"Doctor J" - as in Jordan - prescribed an unstoppable antidote to Finals Fever in Utah with his unearthly array of fadeaway jumpers, spinning drives and indominatable will to win. In the end, the all-time king of the court and his jesters proved too much for mere Jazz mortals to contain.
Still, disappointed though they are, Utahns have every reason to be proud of their professional basketball team and of the class it continues to show both on and off the court. The players, coach, front office and owner have shown the rest of the world how athletes and teams ought to conduct themselves in this age of greed and unsportsmanlike conduct, and that makes them winners in a much bigger arena.Winning it all on the court, however, may ultimately take finding a different opponent than Chicago. Indeed, Jazz fans may be wondering in retrospect where the Indiana Pacers were when Utah needed them.
It was nevertheless a great title run despite a disappointing second-place finish, highlighted by a gritty Game 5 win in Chicago to postpone elimination. The second half of that contest epitomized Utah's season - offense clicking to near perfection, keying off a yeoman 39-point effort by Karl Malone and scrappy team defense.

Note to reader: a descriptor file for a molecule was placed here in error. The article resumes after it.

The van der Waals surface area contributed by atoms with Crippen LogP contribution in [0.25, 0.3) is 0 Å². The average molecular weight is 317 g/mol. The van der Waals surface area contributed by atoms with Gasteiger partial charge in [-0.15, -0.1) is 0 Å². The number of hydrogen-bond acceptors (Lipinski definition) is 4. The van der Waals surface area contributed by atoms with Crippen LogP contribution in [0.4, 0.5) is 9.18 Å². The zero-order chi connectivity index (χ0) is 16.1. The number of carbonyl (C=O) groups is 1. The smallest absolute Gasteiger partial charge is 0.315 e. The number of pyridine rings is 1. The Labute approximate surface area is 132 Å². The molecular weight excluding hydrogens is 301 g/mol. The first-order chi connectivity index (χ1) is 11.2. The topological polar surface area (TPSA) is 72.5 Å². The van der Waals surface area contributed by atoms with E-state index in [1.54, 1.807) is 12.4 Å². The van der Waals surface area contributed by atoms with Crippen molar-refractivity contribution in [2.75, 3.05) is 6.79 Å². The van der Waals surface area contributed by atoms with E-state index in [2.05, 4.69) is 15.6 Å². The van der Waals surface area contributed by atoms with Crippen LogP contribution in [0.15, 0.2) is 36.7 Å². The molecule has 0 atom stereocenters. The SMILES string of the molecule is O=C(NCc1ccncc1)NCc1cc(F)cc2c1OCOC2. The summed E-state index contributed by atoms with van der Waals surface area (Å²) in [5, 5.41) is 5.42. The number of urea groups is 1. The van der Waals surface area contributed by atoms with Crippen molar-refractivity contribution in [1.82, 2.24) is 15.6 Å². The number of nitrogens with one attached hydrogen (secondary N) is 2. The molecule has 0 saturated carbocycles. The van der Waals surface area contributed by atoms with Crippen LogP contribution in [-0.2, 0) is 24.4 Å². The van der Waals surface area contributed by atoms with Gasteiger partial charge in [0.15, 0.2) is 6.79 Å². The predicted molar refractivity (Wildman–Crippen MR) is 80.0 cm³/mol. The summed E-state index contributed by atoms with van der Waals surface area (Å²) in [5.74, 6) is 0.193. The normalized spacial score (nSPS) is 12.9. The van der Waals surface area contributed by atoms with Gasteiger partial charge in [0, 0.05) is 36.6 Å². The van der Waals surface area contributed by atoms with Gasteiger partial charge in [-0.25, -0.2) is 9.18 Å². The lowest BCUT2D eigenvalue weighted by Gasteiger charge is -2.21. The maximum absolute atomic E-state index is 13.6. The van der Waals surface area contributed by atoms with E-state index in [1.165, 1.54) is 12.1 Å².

Other than that 24-minute stretch of terrific basketball, the Jazz hardly looked like themselves during much of the Finals, struggling to get on track after demolishing the Los Angeles Lakers in the Western Conference Championship. Obviously, a tough Chicago Bulls team had much to do with that.
The last game was a classic for the ages. Utah looked to be in command early before Jordan, playing with unhealthy sidekick Scottie Pippen, took control for the Bulls - dueling basket-for-basket with Karl Malone during one exciting stretch.
Mailman and Co. were great but human. Jordan was other-worldly, willing his team to its sixth world championship with an unbelievable display of heart and talent.
MJ's nearly single-handed efforts contrasted with Utah's inclusive team philosophy, which permeates the entire Jazz organization and was the hallmark of this year's club. The question facing Larry Miller, Jerry Sloan, players and fans is whether Utah can regroup for a third title run after another bitterly close call.
Had defeat come in Game 5, after unJazzlike efforts that had the team on life support with its collective heart in doubt, the franchise may never have recovered. But rising from near death to make a series of it should key one more run - with an avenue open due to the imminent breakup of the Bulls.
If that's what it takes for Utah to win one, so be it. A title is a title, and the third time may be the charm.
Until then, Jazz fans are left to find a silver lining that included 62 wins and a Western Conference crown attained while overcoming some unique adversity. Those challenges included injuries to John Stockton, Greg Os-ter-tag and Antoine Carr, a failed trade for Rony Seikaly and the pressure of being a marked team as last year's best in the West.
That's not all everyone hoped for, but it's not bad. Until next season, it will have to do.